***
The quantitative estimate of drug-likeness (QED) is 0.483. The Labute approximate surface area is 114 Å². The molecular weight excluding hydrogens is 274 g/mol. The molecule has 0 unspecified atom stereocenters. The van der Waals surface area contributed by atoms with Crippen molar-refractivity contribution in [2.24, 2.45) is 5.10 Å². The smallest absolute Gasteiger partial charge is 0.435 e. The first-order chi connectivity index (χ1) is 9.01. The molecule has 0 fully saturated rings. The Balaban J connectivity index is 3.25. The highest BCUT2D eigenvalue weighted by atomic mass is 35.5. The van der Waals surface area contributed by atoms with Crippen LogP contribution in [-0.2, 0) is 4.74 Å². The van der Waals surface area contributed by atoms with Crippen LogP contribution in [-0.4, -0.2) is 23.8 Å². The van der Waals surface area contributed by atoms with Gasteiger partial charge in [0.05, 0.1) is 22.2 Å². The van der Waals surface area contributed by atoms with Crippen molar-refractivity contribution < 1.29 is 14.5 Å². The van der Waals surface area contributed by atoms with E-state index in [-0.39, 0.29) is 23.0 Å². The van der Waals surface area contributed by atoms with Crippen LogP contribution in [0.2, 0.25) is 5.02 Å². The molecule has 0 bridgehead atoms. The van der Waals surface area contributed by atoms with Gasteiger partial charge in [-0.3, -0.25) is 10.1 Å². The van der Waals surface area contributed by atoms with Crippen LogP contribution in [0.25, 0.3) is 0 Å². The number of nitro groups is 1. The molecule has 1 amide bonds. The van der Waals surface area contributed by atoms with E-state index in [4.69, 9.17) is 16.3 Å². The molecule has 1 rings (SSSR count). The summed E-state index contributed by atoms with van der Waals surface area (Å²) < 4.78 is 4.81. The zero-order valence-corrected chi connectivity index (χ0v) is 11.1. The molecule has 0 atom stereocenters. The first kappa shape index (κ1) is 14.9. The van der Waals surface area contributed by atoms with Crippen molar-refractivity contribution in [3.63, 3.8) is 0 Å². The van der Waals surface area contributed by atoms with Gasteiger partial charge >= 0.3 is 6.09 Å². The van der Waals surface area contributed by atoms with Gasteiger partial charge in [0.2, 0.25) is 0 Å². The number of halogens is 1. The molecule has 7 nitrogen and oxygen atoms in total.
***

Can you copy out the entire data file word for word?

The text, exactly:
The quantitative estimate of drug-likeness (QED) is 0.483. The Labute approximate surface area is 114 Å². The molecular weight excluding hydrogens is 274 g/mol. The molecule has 0 unspecified atom stereocenters. The van der Waals surface area contributed by atoms with Crippen molar-refractivity contribution in [2.24, 2.45) is 5.10 Å². The smallest absolute Gasteiger partial charge is 0.435 e. The first-order chi connectivity index (χ1) is 9.01. The molecule has 0 fully saturated rings. The Balaban J connectivity index is 3.25. The highest BCUT2D eigenvalue weighted by atomic mass is 35.5. The van der Waals surface area contributed by atoms with Crippen LogP contribution in [-0.2, 0) is 4.74 Å². The van der Waals surface area contributed by atoms with Crippen LogP contribution in [-0.4, -0.2) is 23.8 Å². The van der Waals surface area contributed by atoms with Gasteiger partial charge in [0.05, 0.1) is 22.2 Å². The van der Waals surface area contributed by atoms with Crippen molar-refractivity contribution < 1.29 is 14.5 Å². The van der Waals surface area contributed by atoms with E-state index in [-0.39, 0.29) is 23.0 Å². The van der Waals surface area contributed by atoms with Crippen LogP contribution in [0.2, 0.25) is 5.02 Å². The molecule has 0 bridgehead atoms. The van der Waals surface area contributed by atoms with Gasteiger partial charge in [-0.3, -0.25) is 10.1 Å². The van der Waals surface area contributed by atoms with Crippen LogP contribution in [0.25, 0.3) is 0 Å². The number of nitro groups is 1. The molecule has 1 amide bonds. The van der Waals surface area contributed by atoms with E-state index in [4.69, 9.17) is 16.3 Å². The molecule has 1 rings (SSSR count). The summed E-state index contributed by atoms with van der Waals surface area (Å²) < 4.78 is 4.81. The zero-order valence-corrected chi connectivity index (χ0v) is 11.1. The molecule has 0 atom stereocenters. The first kappa shape index (κ1) is 14.9. The van der Waals surface area contributed by atoms with Crippen molar-refractivity contribution in [3.63, 3.8) is 0 Å². The van der Waals surface area contributed by atoms with Gasteiger partial charge >= 0.3 is 6.09 Å². The van der Waals surface area contributed by atoms with Gasteiger partial charge in [0.2, 0.25) is 0 Å². The number of halogens is 1. The molecule has 7 nitrogen and oxygen atoms in total.